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Employee Benefits Still Matter

October 27th, 2010 :: Rieva_L

By Rieva Lesonsky

In today’s challenging economy, you might think that employees would be grateful to have a job—any job. But a new survey from the Financial Services Roundtable and Employee Benefit Research Institute reports that benefits are an important factor in job satisfaction for employees at all salary levels.

Over half (52 percent) of employees value their benefits as a way to “protect their financial well-being”. What benefits are valued most? When asked to rate (on a scale of 1 to 5) different benefits in terms of providing financial protection, 85 percent rated health insurance a 5. Sixty-nine percent also rated retirement plans a 5, but that number increased to 80 percent as workers’ ages and incomes rose.

Interestingly, some other benefits were valued more highly by lower-income employees. While 48 percent rated life insurance a 5, that increased to 67 percent among workers making less than $35,000. Although less than half (39 percent) of workers rated long-term disability a 5; that rose to 52 percent among workers making less than $35,000. And while 35 percent rated short-term disability a 5, the number rose to 45 percent among workers making less than $35,000.

The power of benefits is evident in these results:

  • 36 percent of employees have taken a job because of the benefits and insurance an employer offered;
  • 40 percent have stayed in a job because of the benefits and insurance offered;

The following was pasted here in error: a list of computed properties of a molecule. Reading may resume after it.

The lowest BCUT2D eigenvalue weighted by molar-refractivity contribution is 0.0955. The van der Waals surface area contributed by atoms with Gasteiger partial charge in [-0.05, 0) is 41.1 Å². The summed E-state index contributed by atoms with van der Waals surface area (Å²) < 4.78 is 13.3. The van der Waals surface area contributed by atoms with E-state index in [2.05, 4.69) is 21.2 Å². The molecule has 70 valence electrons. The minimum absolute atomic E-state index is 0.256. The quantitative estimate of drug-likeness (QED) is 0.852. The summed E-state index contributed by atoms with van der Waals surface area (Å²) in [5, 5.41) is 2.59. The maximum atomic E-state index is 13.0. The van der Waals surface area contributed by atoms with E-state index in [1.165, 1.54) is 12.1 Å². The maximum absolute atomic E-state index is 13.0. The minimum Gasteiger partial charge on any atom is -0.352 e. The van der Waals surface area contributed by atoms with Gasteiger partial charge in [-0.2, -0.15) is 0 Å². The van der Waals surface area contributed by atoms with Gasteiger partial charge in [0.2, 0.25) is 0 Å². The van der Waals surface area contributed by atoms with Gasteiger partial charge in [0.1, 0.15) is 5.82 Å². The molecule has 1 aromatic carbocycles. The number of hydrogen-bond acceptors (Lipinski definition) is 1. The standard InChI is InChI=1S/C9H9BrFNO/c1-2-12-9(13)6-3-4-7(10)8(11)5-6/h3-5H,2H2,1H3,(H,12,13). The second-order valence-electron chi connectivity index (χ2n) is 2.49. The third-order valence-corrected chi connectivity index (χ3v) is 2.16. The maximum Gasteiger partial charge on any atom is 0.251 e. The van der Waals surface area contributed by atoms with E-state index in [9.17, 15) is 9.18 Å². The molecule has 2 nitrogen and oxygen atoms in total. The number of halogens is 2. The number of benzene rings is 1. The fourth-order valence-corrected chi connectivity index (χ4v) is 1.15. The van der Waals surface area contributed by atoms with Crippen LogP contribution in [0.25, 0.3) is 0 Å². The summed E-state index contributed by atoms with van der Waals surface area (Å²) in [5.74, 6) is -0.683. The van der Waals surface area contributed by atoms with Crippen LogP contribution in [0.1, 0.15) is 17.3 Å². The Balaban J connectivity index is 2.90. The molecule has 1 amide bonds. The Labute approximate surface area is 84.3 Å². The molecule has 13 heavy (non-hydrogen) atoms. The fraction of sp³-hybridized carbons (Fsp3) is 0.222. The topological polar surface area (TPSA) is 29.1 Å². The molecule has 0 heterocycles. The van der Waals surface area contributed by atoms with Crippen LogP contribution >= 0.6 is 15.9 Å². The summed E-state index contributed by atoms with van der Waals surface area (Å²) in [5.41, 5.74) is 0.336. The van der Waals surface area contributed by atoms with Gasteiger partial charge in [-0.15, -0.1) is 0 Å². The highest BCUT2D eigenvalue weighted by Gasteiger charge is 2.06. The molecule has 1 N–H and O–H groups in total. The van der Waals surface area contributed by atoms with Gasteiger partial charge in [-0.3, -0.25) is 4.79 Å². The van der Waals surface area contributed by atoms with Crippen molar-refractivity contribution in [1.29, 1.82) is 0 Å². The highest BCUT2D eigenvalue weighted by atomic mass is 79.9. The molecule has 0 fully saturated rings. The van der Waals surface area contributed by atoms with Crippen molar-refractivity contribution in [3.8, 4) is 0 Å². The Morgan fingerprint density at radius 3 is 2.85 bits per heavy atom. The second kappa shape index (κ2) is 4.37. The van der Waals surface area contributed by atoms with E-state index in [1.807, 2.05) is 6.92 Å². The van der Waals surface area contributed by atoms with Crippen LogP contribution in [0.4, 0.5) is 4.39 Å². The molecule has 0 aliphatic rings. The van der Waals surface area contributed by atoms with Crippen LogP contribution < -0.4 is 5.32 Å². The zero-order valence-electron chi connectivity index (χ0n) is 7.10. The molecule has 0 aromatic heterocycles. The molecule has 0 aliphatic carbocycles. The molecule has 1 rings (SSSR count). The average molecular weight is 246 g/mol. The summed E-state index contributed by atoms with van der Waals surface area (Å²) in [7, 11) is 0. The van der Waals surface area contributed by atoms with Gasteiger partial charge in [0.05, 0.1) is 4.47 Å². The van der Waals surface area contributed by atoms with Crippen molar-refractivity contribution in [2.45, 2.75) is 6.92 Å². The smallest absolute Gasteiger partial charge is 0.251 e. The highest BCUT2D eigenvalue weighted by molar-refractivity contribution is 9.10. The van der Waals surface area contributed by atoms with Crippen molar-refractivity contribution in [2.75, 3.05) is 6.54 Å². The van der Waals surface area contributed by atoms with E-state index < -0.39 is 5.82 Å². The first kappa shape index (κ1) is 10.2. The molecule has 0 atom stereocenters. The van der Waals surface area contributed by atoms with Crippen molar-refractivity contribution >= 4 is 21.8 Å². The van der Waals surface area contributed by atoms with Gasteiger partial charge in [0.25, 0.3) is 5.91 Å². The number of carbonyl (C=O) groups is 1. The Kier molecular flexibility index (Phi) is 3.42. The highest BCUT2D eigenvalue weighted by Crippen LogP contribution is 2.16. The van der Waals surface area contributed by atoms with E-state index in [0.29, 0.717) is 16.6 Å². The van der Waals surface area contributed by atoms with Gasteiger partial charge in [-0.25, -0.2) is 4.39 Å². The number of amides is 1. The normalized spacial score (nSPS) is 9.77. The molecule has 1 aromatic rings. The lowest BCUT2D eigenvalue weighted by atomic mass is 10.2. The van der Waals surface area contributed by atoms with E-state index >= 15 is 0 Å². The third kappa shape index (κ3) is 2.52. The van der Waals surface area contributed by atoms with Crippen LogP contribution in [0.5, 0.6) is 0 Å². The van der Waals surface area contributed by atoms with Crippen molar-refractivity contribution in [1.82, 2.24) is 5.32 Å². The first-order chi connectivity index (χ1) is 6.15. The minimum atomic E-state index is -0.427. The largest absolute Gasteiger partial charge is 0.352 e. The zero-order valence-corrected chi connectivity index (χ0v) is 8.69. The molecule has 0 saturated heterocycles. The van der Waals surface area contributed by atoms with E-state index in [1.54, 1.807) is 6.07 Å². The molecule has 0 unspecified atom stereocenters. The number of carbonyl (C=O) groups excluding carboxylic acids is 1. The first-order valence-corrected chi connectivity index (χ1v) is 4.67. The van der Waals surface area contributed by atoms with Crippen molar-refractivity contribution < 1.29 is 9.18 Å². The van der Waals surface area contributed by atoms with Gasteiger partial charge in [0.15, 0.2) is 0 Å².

• 10 percent have left a job because of the benefits and insurance their employers offered.

I often hear entrepreneurs say they can’t afford to offer benefits, but the reality is, you can’t afford not to. As a small business, there are many more options for providing benefits for your employees than ever before—whether it’s 401(k) plans (which can now be offered by even the smallest companies) or work-life benefits such as flextime or work at home policies. Benefits don’t have to cost a lot—and as this survey shows, they bring you a lot of loyalty in return.

Image by Flickr user Andrew Magill (Creative Commons)

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View Comments to “Employee Benefits Still Matter”

  1. Quadcoenvironmental says:

    It is my experience that the kind of employees that employers say they are looking for: responsible, dedicated, interested in long term employment and in improving their performance and taking on more responsible are the same people that have personal responsibilities – such as families they care about providing a home and health insurance and good schooling for. I find it curious, after sitting in management meetings listening to bosses and/or company owners railing about the careless, irresponsible screw ups that are occurring, and the exorbitant cost involved, that there was such vehement defensiveness about spending money on benefits to attract the kind of employees that would make them happy. When I tried to point out that the kind of responsible and dedicated employees they were seeking were taking jobs that offered benefits at other firms, I not only got an argument about it, I was personally attacked and accused of having invalid opinions. In my opinion, it is much more rational to spend the money on benefits to attract the best employees, instead of blaming middle managers for the mistakes of the only kind of employees that will take a job despite the lack of benefits. Overseeing employees that don’t give a damn, and that I had no say in hiring, puts an incredible extra burden on middle managers. Many times I had the feeling that I would be better off without the person, as they increased my work load more than if I did their work myself. Managers and owners need to stop thinking about saving expenses to increase monthly profits and consider long term benefits of providing what it takes to attract top notch workers and increasing positive productivity and future growth of profits.

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